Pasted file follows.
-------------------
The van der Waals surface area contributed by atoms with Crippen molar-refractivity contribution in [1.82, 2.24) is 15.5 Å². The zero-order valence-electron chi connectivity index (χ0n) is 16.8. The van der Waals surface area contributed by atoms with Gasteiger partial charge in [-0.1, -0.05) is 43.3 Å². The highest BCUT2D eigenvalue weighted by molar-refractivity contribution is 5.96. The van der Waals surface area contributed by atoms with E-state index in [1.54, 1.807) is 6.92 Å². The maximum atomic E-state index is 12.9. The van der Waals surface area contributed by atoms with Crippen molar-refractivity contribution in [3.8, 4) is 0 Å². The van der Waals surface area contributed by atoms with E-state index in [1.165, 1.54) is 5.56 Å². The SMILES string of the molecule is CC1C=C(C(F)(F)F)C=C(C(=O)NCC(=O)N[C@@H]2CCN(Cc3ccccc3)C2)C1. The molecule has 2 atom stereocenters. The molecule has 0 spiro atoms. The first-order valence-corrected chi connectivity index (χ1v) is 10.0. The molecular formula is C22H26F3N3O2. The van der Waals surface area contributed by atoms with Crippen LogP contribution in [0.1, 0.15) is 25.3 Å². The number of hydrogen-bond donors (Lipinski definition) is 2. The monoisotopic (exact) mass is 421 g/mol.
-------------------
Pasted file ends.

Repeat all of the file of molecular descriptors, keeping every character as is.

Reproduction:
The van der Waals surface area contributed by atoms with Crippen molar-refractivity contribution in [1.82, 2.24) is 15.5 Å². The zero-order valence-electron chi connectivity index (χ0n) is 16.8. The van der Waals surface area contributed by atoms with Gasteiger partial charge in [-0.1, -0.05) is 43.3 Å². The highest BCUT2D eigenvalue weighted by molar-refractivity contribution is 5.96. The van der Waals surface area contributed by atoms with E-state index in [1.54, 1.807) is 6.92 Å². The maximum atomic E-state index is 12.9. The van der Waals surface area contributed by atoms with Crippen molar-refractivity contribution in [3.8, 4) is 0 Å². The van der Waals surface area contributed by atoms with E-state index in [1.165, 1.54) is 5.56 Å². The SMILES string of the molecule is CC1C=C(C(F)(F)F)C=C(C(=O)NCC(=O)N[C@@H]2CCN(Cc3ccccc3)C2)C1. The molecule has 2 atom stereocenters. The molecule has 0 spiro atoms. The first-order valence-corrected chi connectivity index (χ1v) is 10.0. The molecular formula is C22H26F3N3O2. The van der Waals surface area contributed by atoms with Crippen LogP contribution in [0.1, 0.15) is 25.3 Å². The number of hydrogen-bond donors (Lipinski definition) is 2. The monoisotopic (exact) mass is 421 g/mol.